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Cabaña pasiega

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Title: Cabaña pasiega  
Author: World Heritage Encyclopedia
Language: English
Subject: Housebarn, Vernacular architecture, Middle German house, Neolithic long house, Upper Lusatian house
Collection: Agricultural Establishments, Cantabrian Culture, House Types, Vernacular Architecture
Publisher: World Heritage Encyclopedia

Cabaña pasiega

Cabaña pasiega typical in the hamlet of Rulao (Soba).
Cabins in the hills of the Asón River.

The cabaña pasiega is a type of mixed popular architecture (housing-livestock building called a housebarn), typical of the Cantabrian mountains, above all, from the upper valleys of Asón and Pas, whose contrasted origin dates back to the 16th century.[1]


Usually it is a warehouse buildings, divided into two levels, with support in the perimeter walls and in one or two pillars of the watershed of the roof. Are built on good-sized masonry, with limestone of the place, with roofs of slate slabs. The access to ground floor, used as a stable for animals, is made directly from the field level by a door with wooden lintel. The upper floor, usually entitled to housing or warehouse, usually accessed through a Patín, consistent, in the most ancient examples, in a step ladder of slab, with a terrace or landing, which is usually covered with an extension of the eaves cover. Sometimes, when the cabin is on steep slope, is made from the side access located in the high altitude, although it is not usual.[2] Holes in the walls are scarce and small in size, as a defense against the cold.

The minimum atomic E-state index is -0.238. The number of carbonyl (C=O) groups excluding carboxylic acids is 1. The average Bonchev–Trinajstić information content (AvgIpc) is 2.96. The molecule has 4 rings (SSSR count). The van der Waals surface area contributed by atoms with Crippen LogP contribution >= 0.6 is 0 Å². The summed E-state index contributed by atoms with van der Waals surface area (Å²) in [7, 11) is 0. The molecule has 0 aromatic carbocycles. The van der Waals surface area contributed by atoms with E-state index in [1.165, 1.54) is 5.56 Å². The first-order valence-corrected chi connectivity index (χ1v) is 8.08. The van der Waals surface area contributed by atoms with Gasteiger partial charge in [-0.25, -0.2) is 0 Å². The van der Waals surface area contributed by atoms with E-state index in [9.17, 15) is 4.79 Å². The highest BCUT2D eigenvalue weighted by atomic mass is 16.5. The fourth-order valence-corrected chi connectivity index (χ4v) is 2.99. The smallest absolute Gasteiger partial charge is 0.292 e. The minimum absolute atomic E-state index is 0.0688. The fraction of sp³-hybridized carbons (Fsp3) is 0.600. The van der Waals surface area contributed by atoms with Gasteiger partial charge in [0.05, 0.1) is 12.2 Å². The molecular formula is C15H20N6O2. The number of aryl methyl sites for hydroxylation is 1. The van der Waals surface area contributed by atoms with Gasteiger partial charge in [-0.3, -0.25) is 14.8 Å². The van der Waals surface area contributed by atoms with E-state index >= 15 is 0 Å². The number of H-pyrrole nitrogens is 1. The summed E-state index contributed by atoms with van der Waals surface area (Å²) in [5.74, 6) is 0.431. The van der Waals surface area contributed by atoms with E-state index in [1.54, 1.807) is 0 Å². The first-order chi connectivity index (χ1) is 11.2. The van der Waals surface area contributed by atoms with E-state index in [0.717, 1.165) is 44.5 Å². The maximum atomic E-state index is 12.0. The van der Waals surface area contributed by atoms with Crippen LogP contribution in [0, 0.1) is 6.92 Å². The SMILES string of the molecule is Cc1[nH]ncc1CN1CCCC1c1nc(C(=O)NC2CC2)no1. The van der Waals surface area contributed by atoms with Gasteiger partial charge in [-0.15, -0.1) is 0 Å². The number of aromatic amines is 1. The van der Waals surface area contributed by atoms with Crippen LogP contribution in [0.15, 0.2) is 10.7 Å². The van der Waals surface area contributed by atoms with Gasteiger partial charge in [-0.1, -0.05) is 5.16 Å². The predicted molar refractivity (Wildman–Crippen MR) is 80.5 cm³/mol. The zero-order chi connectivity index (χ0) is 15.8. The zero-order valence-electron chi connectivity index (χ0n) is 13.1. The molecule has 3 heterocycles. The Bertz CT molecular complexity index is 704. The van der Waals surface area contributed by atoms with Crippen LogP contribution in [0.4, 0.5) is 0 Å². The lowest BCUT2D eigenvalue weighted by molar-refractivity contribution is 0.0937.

These cabins were always linked to a livestock farm, and to the Pasiego system of transterminance called mudas between low areas and urbanizadas in the valleys, and high grasslands.[3] In the warm season, the cattle were taken to these high fresh meadows, called branizas, for the summer, the family moved to the cabin during that period. By autumn, returning to the lowlands. Very rarely, the cabins were occupied throughout the year, in which case it could be the coexistence of two or more buildings in a single payment, and in recent times (19th and early 20th centuries), only were moved the younger members of the families.[4]

This character connected to a livestock farming, causes usually have attached a fence, closed by low stone wall, known as fincas or llave


  1. ^ Ruiz de la Riva, E: House and village in Cantabria: A study of architecture in the valleys of Saja-Nansa, Santander, 1991, pags. 248 to 257
  2. ^ García Alonso, Manuel & Bohigas Roldán, Ramón: The Soba valley: Archaeology and ethnography, Edt. Tres, Santander, 1995
  3. ^ The number of cabañas pasiegas associated with the same family farm used to vary and depend on the number of mudas that carried out a year.
  4. ^ García Alonso & Bohigas Roldán: op. cit., pag.60
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